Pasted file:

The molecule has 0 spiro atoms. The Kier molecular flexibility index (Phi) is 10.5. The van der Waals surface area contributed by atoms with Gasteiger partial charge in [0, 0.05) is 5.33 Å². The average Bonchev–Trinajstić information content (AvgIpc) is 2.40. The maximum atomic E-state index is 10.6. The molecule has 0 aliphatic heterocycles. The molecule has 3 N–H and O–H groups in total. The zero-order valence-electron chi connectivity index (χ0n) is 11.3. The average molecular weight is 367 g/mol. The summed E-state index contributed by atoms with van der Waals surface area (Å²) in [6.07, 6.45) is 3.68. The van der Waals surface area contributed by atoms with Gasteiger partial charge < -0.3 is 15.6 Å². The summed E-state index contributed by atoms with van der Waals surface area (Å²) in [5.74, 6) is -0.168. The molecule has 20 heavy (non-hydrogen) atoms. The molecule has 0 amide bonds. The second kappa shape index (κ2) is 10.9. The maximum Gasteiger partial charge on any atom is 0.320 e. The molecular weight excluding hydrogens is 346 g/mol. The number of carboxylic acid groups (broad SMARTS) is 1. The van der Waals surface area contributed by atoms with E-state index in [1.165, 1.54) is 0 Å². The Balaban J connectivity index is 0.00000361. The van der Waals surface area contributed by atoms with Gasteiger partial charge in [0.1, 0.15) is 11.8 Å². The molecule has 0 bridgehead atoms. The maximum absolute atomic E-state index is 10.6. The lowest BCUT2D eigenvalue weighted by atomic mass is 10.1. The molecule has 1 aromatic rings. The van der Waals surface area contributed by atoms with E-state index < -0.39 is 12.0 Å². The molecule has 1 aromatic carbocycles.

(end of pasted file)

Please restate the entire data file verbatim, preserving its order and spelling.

The molecule has 0 spiro atoms. The Kier molecular flexibility index (Phi) is 10.5. The van der Waals surface area contributed by atoms with Gasteiger partial charge in [0, 0.05) is 5.33 Å². The average Bonchev–Trinajstić information content (AvgIpc) is 2.40. The maximum atomic E-state index is 10.6. The molecule has 0 aliphatic heterocycles. The molecule has 3 N–H and O–H groups in total. The zero-order valence-electron chi connectivity index (χ0n) is 11.3. The average molecular weight is 367 g/mol. The summed E-state index contributed by atoms with van der Waals surface area (Å²) in [6.07, 6.45) is 3.68. The van der Waals surface area contributed by atoms with Gasteiger partial charge < -0.3 is 15.6 Å². The summed E-state index contributed by atoms with van der Waals surface area (Å²) in [5.74, 6) is -0.168. The molecule has 20 heavy (non-hydrogen) atoms. The molecule has 0 amide bonds. The second kappa shape index (κ2) is 10.9. The maximum Gasteiger partial charge on any atom is 0.320 e. The molecular weight excluding hydrogens is 346 g/mol. The number of carboxylic acid groups (broad SMARTS) is 1. The van der Waals surface area contributed by atoms with E-state index in [1.165, 1.54) is 0 Å². The Balaban J connectivity index is 0.00000361. The van der Waals surface area contributed by atoms with Gasteiger partial charge in [0.1, 0.15) is 11.8 Å². The molecule has 0 bridgehead atoms. The maximum absolute atomic E-state index is 10.6. The lowest BCUT2D eigenvalue weighted by atomic mass is 10.1. The molecule has 1 aromatic rings. The van der Waals surface area contributed by atoms with E-state index < -0.39 is 12.0 Å². The molecule has 1 aromatic carbocycles.